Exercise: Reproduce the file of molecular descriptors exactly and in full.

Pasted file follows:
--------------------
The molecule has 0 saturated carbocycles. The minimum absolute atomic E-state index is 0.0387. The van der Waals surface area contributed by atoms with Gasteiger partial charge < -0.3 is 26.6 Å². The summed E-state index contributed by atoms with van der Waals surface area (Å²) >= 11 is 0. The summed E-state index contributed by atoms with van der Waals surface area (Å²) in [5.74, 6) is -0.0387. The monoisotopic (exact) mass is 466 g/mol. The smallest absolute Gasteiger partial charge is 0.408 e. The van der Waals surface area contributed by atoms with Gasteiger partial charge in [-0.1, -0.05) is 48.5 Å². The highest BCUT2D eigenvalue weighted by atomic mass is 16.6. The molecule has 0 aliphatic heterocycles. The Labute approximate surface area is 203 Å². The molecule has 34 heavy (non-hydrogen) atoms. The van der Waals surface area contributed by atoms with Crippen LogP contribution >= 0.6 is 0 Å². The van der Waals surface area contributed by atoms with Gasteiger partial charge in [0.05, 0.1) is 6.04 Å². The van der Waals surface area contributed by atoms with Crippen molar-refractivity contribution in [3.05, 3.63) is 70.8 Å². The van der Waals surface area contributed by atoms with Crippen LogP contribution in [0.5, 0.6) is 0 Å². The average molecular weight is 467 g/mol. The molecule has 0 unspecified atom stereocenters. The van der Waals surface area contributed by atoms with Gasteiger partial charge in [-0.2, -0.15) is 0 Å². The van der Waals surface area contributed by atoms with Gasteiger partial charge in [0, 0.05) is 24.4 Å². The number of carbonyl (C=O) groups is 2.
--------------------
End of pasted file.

The molecule has 0 saturated carbocycles. The minimum absolute atomic E-state index is 0.0387. The van der Waals surface area contributed by atoms with Gasteiger partial charge < -0.3 is 26.6 Å². The summed E-state index contributed by atoms with van der Waals surface area (Å²) >= 11 is 0. The summed E-state index contributed by atoms with van der Waals surface area (Å²) in [5.74, 6) is -0.0387. The monoisotopic (exact) mass is 466 g/mol. The smallest absolute Gasteiger partial charge is 0.408 e. The van der Waals surface area contributed by atoms with Gasteiger partial charge in [-0.1, -0.05) is 48.5 Å². The highest BCUT2D eigenvalue weighted by atomic mass is 16.6. The molecule has 0 aliphatic heterocycles. The Labute approximate surface area is 203 Å². The molecule has 34 heavy (non-hydrogen) atoms. The van der Waals surface area contributed by atoms with Crippen LogP contribution >= 0.6 is 0 Å². The van der Waals surface area contributed by atoms with Gasteiger partial charge in [0.05, 0.1) is 6.04 Å². The van der Waals surface area contributed by atoms with Crippen molar-refractivity contribution in [3.05, 3.63) is 70.8 Å². The van der Waals surface area contributed by atoms with Crippen LogP contribution in [0.5, 0.6) is 0 Å². The average molecular weight is 467 g/mol. The molecule has 0 unspecified atom stereocenters. The van der Waals surface area contributed by atoms with Gasteiger partial charge in [-0.2, -0.15) is 0 Å². The van der Waals surface area contributed by atoms with Gasteiger partial charge in [0, 0.05) is 24.4 Å². The number of carbonyl (C=O) groups is 2.